Wednesday, June 27, 2007


19 years ago, I gave my youngest daughter the name "Liberty" in part because I always liked the nickname "Libby" and in part because I truly believe that people should be free to do what they want -- as long as they don't actively harm others through their actions. The famous example of the limits of freedom of speech being that it doesn't give one the right to yell "Fire" in a crowded theater when there's no fire. Freedom of speech also doesn't give one the right to tell harmful lies about another.

The Federalist publishes a "Patriot Post" newsletter, which has the strong purpose of promoting freedom in America. It promotes the view that things are good which lead to freedom, and things are bad which seek to take away our freedoms.

The current popular consideration (it seems to me) is that freedom should consist of "freedoms from" such things as hunger, poverty, war, illness and various other unpleasantnesses of one kind or another. Freedom from being reminded that others have deep religious beliefs seem to be one of the "freedoms" that the ACLU is promoting, in their aggressive actions against the Boy Scouts of America and others who dare to include religious displays or actions as part of their daily lives.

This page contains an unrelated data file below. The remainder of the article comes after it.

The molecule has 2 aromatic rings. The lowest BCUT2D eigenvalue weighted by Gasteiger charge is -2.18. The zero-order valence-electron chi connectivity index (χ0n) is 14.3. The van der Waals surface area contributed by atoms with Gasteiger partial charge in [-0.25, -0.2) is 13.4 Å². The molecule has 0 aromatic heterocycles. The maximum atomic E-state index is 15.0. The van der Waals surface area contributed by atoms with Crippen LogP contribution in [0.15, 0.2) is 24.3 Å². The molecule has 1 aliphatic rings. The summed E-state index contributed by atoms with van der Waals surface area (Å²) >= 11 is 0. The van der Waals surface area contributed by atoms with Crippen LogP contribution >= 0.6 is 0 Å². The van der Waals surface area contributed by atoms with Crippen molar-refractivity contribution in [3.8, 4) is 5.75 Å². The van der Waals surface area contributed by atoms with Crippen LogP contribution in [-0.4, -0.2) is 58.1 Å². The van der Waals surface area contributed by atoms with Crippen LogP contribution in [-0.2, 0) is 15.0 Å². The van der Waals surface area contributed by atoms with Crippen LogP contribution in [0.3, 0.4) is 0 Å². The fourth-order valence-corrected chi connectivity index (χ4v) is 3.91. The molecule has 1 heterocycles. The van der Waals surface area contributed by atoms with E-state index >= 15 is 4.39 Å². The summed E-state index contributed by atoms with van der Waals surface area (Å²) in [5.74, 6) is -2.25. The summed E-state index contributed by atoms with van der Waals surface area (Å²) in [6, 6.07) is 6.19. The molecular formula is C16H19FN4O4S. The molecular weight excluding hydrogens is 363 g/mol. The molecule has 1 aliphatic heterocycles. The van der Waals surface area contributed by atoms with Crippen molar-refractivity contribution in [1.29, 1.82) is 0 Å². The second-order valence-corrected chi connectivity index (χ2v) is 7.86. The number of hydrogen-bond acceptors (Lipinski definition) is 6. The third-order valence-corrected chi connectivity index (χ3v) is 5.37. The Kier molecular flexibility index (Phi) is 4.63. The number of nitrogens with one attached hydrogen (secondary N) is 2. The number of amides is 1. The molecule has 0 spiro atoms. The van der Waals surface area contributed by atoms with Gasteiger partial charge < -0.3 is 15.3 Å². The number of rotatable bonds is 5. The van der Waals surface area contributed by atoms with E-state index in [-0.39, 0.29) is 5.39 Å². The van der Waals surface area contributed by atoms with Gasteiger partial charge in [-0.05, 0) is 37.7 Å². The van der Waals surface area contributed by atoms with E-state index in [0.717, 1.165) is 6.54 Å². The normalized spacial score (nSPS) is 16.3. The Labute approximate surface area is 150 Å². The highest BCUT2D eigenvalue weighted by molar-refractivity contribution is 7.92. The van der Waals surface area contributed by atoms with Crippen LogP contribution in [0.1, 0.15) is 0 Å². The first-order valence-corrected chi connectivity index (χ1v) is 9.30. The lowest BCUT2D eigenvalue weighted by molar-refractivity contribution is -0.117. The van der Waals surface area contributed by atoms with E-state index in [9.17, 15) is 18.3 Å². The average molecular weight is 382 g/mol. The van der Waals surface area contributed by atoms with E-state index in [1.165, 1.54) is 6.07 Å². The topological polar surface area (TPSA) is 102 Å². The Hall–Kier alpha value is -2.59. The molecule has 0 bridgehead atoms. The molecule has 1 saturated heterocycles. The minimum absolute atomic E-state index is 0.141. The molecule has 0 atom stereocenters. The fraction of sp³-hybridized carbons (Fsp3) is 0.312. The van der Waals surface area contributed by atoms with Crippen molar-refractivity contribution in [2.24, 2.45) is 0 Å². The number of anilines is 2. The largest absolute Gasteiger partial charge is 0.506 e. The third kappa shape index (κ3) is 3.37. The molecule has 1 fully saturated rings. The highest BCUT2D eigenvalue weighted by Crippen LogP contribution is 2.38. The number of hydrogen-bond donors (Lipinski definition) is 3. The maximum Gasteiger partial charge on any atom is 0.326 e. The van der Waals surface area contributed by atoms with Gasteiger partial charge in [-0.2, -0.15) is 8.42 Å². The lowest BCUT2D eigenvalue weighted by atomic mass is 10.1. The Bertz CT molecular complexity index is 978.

My view is that the better definition of freedom is the "freedom to" do things, not the "freedom from" things. Otherwise a "freedom from" mentality sets in and you have the modern-day liberal, nanny-state, wanting freedom from a host of things that make up reality.

Here are some quotes from the Federalist today that got me thinking on this subject:
"By liberty I mean the assurance that every man shall be protected in doing what he believes is his duty against the influence of authority and majorities, custom and opinion." ---Lord Acton

"But to manipulate men, to propel them toward goals which you---the social reformers---see, but they may not, is to deny their human essence, to treat them as objects without wills of their own, and therefore to degrade them." ---Isaiah Berlin

My view, which is the view of a typical Scientologist is that life is a game, and that games consist of freedoms, barriers, and purposes. Without freedoms to do things, it's difficult to play a good game in life.

Enabling people to do things like study, get off drugs, run a successful business -- these are the things that Scientologists do that make a better life for everyone involved.

What's your view on freedom?

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